The ‘right’ allergies: The very condition that makes you sneeze and choke up may help keep the virus at bay. A recent study found that this is specifically true of allergic asthma—which is triggered by stuff like pollen, pet dander etc.:
“The very same immune system proteins that trigger excess mucus production and closing of airways in people with allergic asthma may erect a shield around vulnerable airway cells.”
Essentially, the mucus traps the virus before it can infect cells and kicks it out—before it can do much damage.
Also this: A study published in May found that people with food allergies were less likely to be infected. One theory: they have fewer ACE2 receptors that let the virus in. The good news about any kind of resistance—offered by allergies—is that it is not diminished by the type of variant.
Good practice: Of course, you are the biggest factor in determining whether you get infected or not. People who are diligent with vaccinations, masks and distancing will always be safer than others.
Key point to note: Many of the so-called ‘Covid virgins’ may not be virgins at all. As much as 40% of all Covid infections are asymptomatic. These people, therefore, live in blissful ignorance. This is especially true as the number of Covid tests continue to plummet:
“For most of the pandemic, nearly half of all infections were being detected as cases but since testing has wound down, that has fallen to one in six. Add this to the fact that reinfections tend to be milder—therefore less likely to be detected—and the reality is that many more of us are Covid veterans than the data suggests.”
Data point to note: A recent US study found that 60% of transmission is occurring via asymptomatic cases. And that number is even higher today because Omicron causes a greater percentage of such infections. This is because many people have already been exposed to the virus—and so their baseline immunity was higher by the time the variant came along.
But how long can we remain ‘virgins’?
For all the talk of magical protection, the reality is that the never-infected are far more vulnerable to catching Covid:
“Part of why those who haven’t gotten COVID seem to be at a higher risk of infection is that taking into account all other factors—vaccination, age, behaviours—they lack the immunity bump conferred by a bout with the virus, no matter how fleeting that bump may be. On its own, this would suggest that these people are in fact sitting ducks who can’t avoid infection short of hunkering down in total isolation.”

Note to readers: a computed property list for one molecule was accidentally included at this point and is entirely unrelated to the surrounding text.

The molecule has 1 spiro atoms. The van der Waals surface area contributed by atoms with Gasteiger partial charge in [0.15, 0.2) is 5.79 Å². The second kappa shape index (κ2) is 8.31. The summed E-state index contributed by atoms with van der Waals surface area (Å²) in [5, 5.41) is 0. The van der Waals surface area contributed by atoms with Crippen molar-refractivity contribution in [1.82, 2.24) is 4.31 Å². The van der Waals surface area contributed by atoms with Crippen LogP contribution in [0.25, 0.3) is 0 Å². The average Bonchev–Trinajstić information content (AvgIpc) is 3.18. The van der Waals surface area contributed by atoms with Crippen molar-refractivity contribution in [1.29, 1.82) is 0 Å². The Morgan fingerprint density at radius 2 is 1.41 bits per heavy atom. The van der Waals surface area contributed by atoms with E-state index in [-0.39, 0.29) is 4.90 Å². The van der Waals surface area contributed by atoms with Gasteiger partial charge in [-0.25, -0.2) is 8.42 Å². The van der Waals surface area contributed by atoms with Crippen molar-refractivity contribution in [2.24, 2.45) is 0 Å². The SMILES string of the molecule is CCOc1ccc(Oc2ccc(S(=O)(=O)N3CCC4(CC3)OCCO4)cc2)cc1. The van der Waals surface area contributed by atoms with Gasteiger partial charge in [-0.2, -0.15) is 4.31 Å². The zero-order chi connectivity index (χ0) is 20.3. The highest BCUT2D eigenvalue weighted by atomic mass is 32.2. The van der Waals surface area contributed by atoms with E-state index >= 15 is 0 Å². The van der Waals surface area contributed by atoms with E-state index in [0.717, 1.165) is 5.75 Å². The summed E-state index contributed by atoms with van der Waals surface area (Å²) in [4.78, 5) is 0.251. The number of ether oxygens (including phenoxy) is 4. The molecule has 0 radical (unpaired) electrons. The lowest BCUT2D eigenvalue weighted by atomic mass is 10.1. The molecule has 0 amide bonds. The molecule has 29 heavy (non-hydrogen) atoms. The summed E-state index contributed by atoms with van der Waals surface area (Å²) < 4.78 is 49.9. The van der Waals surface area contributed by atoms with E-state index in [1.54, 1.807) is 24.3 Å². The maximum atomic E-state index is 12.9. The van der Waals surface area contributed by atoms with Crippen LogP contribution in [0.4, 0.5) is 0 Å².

In the UK, for example, 55% of the cases from the current wave—caused by BA.4 and BA.5 subvariants of Omicron—are patients who never had Covid. But they are only 15% of the population.
But, but, but: The large number of first-time cases may also reflect the fact that the initial infection is typically more severe—and you are more likely to get yourself tested. Given the high reinfection rate, it is now clear that no one is immune to the new subvariants, which are more infectious than their predecessors. And the most vulnerable are—as always—the unvaccinated.
Key point to note: Experts worry most about fatalism among the uninfected–who assume that it isn’t a question of ‘if’ but ‘when’ they join the Covid club:
“This notion can be liberating for those who have never gotten infected—and presumably it is part of the reason so few are left: Many people have already adopted a “meh” attitude toward COVID, not letting the fear of an infection get in the way of living their lives.”
The bottomline: Medical experts still don’t know why some people have dodged the bullet. But no one believes Covid virgins have a secret superpower. As one expert puts it: “There are plenty of people who’ve had the vaccines or even had Covid and then have gotten Covid again…It’s not as if it [being uninfected] makes you immortal.” Others are more blunt: "I really do think that we'll find that much of it is luck and that everyone will get Covid."
NBC News has the best overview of the reasons why some people are Covid dodgers. New York Times (splainer gift link) offers a great read on the genetic factors at play. The Guardian has more on the role of new subvariants. Science News takes a detailed look at the protective role of allergic asthma. This Atlantic essay lays out why the uninfected still need to be vigilant.